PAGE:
Coronavirus is the Black Swan

The PC410 Updater News newsletter for March is out. There’s no medical advice, it’s a computer security and business news email. But you might want to start teleworking.

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Phish Evolution

Back to Basics: a phish is an email that’s ‘fishing’ for you to click a link or take an action that hooks you into a scam, either to take your cash or control your online accounts, or convert your computer into an online employee (‘bot’) of the phish-sender (the ‘botnet herder’).

And a ‘spear phish’ is a targeted phish, customized to just one recipient, frequently with scary amounts of inside knowledge, like the names of coworkers, where you bank, and so on. In-between, there’s just a rough attempt to make the message look personal, usually by taking the domain from your email ( and using it throughout the email. It’s rarely a true one-recipient spear phish, unless you are a public officer of a large corporation, or a ‘target of value.’ Some of the Democrats hacked during the last election were attacked using spear phish emails. For most of us, we’ll just see phish with some mail-merge insertions of our email addresses in a few spots.

So, do you believe that the email shown below is real? Did I win the lottery?

I hope there were only ‘no!’ answers for that. The “UNITE STATE” company mentioned, Facebook, is made to appear to have a Canadian address, a South African bank, and a FREE email address from Yahoo of Japan, and a phone number with a South Africa country code of 27. And they’re asking for enough information, with that driver’s license, to run a credit check or apply for a loan. So, clearly I did not win a lottery that I never entered in the first place.

So, if no one believes that phish, why is this one so convincing? It’s a new version, just showing up this month in very large numbers, somewhat shortened because the original content is far too crude to include here:

Hello there,
Hope u do not mind my english sentence structure, because i’m from Germany. I contaminated your machine with a malware and im in possession of all of your personal data from your operating-system… (vague threats of web site history recordings here)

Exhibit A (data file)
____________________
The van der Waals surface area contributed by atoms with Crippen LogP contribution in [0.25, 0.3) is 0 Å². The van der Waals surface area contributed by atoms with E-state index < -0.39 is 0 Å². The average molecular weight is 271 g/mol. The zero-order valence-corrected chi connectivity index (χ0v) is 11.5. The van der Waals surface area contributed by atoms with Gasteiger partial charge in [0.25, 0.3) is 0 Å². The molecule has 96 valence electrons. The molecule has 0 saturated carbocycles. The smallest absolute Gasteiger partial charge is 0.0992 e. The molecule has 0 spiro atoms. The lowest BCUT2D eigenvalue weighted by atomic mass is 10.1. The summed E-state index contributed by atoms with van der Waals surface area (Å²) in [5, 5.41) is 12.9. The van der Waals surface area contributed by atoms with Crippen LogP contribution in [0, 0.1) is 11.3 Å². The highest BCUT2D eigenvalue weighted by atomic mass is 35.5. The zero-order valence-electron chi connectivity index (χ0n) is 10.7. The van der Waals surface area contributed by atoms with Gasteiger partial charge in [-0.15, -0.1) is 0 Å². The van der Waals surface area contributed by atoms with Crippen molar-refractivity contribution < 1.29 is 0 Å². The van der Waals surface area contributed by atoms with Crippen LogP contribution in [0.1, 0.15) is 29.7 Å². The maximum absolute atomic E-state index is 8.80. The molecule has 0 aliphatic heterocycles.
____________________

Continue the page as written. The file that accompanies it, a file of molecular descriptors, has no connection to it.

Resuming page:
After some time additionally, it pulled out every one of your social contacts. If you ever would like me to remove your everything i currently have – transmit me 790 us in btc it’s a cryptocurrency. Its my account transfer address – 141…
At this moment you will have 26 hours. to make up your mind Once i will receive the transaction i’ll eliminate this video and every little thing thoroughly. Or else, please remember this evidence would be sent to your contacts.

Some of these show up with your own email address as the ‘from’ or ‘reply-to’ address. It’s faked. Scammers who have your real email login information use it to send bulk mail, not ask for Bitcoin. 

There have been a lot of these for the last two months, blackmail letters with Bitcoin payment demands and claims about webcams. Bitcoin is difficult to trace and impossible to call back. Delete these hoaxes. Some of them include real passwords-mine included a password for a video website I visited 6 years back, so I know that “” was hacked and lost their user list. 

I know that site was hacked because I gave it a unique password. No passwords used online should be used in more than one location, because once a site owner realizes that they’ve been hacked, they don’t tell you. They just set the database for everybody to “lock out user until they request a ‘forgot my password’ reset link.” But if they were hacked, that means that some hacker has your email address and a password that you have used, somewhere, at least once. So they’ll start bulk attempts to use their new million-address database of stolen email and password pairs to log in at the top 50 banks, Amazon, the Apple Store, even some online games where you’ve built up a powerful character to take over. They’ll attempt to log into anything with digital resale value or a cash equivalent. If they succeed, they can take over that account, and whatever it contains.

Again, don’t re-use passwords. When they’re hacked on one site, they’re tested elsewhere and everywhere.